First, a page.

To be sure, the LCD displays of this year are promising whole new improvements over what LCD display meant even in 2016 (never mind over 2015 LCD 4K TVs). These impressive new enhancements include peak brightness levels that promise to reach between 1500 and 2000 nits almost across the board for all of Sony and Samsung’s premium XBR-E and QLED models while conserving color vibrancy more accurately than ever. Furthermore, Samsung in particular is promising new “metallic quantum dot” technology in its QLED models for a level of DCI-P3 color coverage that the company claims will reach 100%. The 2016 SUHD quantum dot models maxed out at just over 1400 nits of peak brightness and wide color gamut (DCI-P3) coverage of about 94% on average. Thus, these new promises mean genuine enhancements if they pan out. Sony is offering something similar in terms of brightness and HDR color performance
However, the bottom line for both brands’ TVs is that they still won’t deliver a technology which fundamentally diverges from LED backlit LCD panels. What’s more, from what we know by now, the majority of Sony’s 2017 XBR-E TVs and Samsung’s new QLED models will still only be edge-lit like most of their respective 2016 cousins. In other words, only the top TV models in each series from both companies will come with the kind of multi-zone full-array backlighting that came closest to delivering OLED-like black levels and local dimming precision in TVs like the 2016 Sony Z9D models or Samsung KS9800.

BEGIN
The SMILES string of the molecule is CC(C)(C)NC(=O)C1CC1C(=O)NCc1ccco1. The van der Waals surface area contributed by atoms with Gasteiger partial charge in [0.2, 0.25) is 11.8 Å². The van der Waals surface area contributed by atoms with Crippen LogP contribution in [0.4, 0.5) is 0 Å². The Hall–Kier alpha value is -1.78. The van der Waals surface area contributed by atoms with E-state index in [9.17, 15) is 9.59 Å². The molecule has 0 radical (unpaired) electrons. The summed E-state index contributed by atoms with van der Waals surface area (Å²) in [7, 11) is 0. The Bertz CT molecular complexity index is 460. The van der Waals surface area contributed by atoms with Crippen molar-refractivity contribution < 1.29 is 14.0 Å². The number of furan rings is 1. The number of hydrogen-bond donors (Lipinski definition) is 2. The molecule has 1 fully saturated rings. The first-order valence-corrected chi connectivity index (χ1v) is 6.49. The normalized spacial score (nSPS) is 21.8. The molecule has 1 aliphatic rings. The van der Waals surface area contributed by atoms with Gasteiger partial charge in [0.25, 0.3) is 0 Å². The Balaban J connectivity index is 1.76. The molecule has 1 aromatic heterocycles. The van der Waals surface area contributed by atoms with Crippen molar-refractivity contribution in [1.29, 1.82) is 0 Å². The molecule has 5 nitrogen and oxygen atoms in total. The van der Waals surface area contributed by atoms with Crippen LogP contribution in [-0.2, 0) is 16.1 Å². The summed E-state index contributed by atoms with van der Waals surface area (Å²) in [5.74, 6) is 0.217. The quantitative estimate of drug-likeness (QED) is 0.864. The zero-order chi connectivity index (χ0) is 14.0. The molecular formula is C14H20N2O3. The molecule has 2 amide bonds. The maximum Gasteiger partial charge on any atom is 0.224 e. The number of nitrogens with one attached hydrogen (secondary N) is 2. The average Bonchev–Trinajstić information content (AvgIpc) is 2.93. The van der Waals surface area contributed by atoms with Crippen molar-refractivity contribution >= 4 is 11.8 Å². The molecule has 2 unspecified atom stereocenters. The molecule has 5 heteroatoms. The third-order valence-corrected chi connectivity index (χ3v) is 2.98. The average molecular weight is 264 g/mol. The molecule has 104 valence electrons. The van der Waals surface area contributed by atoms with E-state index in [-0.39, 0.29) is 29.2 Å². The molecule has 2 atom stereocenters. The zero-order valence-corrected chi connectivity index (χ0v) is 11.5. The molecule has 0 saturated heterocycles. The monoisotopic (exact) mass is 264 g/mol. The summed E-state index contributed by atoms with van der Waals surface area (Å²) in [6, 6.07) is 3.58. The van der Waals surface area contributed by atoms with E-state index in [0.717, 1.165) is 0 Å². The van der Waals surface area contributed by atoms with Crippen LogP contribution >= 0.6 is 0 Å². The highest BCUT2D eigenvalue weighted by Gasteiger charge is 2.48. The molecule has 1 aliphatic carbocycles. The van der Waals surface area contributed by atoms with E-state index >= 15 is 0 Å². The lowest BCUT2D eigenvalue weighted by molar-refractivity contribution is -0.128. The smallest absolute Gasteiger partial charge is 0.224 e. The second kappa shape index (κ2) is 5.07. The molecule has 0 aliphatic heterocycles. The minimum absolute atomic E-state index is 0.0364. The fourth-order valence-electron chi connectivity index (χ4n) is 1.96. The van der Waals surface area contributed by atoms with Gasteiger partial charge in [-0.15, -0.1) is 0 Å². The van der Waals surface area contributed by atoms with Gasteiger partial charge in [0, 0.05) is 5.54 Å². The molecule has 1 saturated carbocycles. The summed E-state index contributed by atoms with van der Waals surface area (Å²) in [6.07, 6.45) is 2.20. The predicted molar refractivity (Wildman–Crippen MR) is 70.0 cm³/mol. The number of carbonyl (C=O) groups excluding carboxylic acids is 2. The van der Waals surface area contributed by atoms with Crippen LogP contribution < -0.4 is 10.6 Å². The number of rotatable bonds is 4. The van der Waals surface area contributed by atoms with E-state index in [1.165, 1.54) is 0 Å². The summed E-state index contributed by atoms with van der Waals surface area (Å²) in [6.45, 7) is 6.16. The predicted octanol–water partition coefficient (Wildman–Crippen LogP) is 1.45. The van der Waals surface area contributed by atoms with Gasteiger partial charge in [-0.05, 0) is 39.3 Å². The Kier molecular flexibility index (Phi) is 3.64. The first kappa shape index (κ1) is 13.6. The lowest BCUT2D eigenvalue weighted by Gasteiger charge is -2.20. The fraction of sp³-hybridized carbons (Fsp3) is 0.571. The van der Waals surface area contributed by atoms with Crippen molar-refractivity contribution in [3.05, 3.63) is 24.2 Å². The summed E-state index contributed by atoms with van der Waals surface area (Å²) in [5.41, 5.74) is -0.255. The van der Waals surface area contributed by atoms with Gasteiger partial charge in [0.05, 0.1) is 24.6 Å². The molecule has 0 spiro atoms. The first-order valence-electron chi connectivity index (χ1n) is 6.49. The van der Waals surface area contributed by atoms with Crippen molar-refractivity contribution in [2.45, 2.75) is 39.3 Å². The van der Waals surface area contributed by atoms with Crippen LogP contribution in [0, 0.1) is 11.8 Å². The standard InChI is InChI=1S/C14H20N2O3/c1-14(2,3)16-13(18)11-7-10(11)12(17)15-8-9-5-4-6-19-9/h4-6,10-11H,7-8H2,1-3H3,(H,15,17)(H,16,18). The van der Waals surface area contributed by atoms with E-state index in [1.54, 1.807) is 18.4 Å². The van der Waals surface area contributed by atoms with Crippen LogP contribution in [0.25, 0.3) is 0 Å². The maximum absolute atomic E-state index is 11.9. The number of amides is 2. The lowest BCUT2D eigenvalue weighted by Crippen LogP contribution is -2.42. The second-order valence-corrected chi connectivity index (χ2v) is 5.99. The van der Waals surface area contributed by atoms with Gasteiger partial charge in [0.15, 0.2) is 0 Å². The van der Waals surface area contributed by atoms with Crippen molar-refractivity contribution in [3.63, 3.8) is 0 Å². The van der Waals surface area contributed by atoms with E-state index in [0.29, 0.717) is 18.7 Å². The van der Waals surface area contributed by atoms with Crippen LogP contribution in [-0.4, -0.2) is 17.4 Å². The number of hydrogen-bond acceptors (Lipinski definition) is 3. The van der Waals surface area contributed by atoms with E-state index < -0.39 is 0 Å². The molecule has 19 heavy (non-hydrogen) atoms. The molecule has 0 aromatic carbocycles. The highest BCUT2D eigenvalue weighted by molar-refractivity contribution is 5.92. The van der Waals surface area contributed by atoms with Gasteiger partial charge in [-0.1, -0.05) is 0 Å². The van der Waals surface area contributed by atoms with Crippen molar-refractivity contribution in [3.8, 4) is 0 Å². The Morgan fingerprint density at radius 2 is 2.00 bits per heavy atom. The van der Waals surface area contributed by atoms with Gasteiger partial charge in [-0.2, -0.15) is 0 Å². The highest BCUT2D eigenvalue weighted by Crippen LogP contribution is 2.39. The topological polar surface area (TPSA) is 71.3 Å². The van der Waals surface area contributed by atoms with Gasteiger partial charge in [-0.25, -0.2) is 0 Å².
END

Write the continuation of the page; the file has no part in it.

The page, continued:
Sony’s 2017 XBR-X940E 4K HDR TV
Because of these key continuing aspects of the 2017 LCD HDR TVs from Sony and Samsung, we can so far at least be sure that OLED will remain completely unmatched in its local dimming precision and black quality (two crucial specs for high-end picture performance). Furthermore, while we have no doubt that both Samsung’s and Sony’s 2017 premium TVs will come with virtually perfect motion handling, LG’s 2016 OLED models already offered nearly perfect performance in this area, leaving little room for competition. The same goes for color performance.
LG for its part is promising that its 2017 OLED models will be even brighter than its 2016 models and that they too will deliver higher than ever wide color gamut DCI-P3 performance. Since the 2016 models already reached close to 100%, we can safely assume that the 2017 versions will perform about on par with Samsung and Sony’s top-shelf LCD TVs.
LG’s 2017 OLED W6 flagship 4K HDR TV
So what does this leave Samsung and Sony with on their LCD TVs? Well, they will without a doubt be stunning performers in terms of picture quality and overall performance and they will without a doubt completely outdo OLED in their sheer capacity for peak brightness but OLED is looking to continue dominating on sheer black level and local dimming quality no matter what LCD throws at it this year. And as far as motion handling, color performance and overall smart usability are concerned, the LCD models and LG’s OLED 4K TVs will likely be matched extremely closely with a possible slight edge for OLED as we saw in 2016.
We’ll be able to say with absolute certainty which TV type does better at what when we get to review several of the new 2017 Samsung, LG, Sony and other 4K TVs on the market for this year but for now, we’re betting that even if the best of Sony and Samsung LCD 4K HDR comes closer than ever to matching OLED, the latter will remain king for 2017.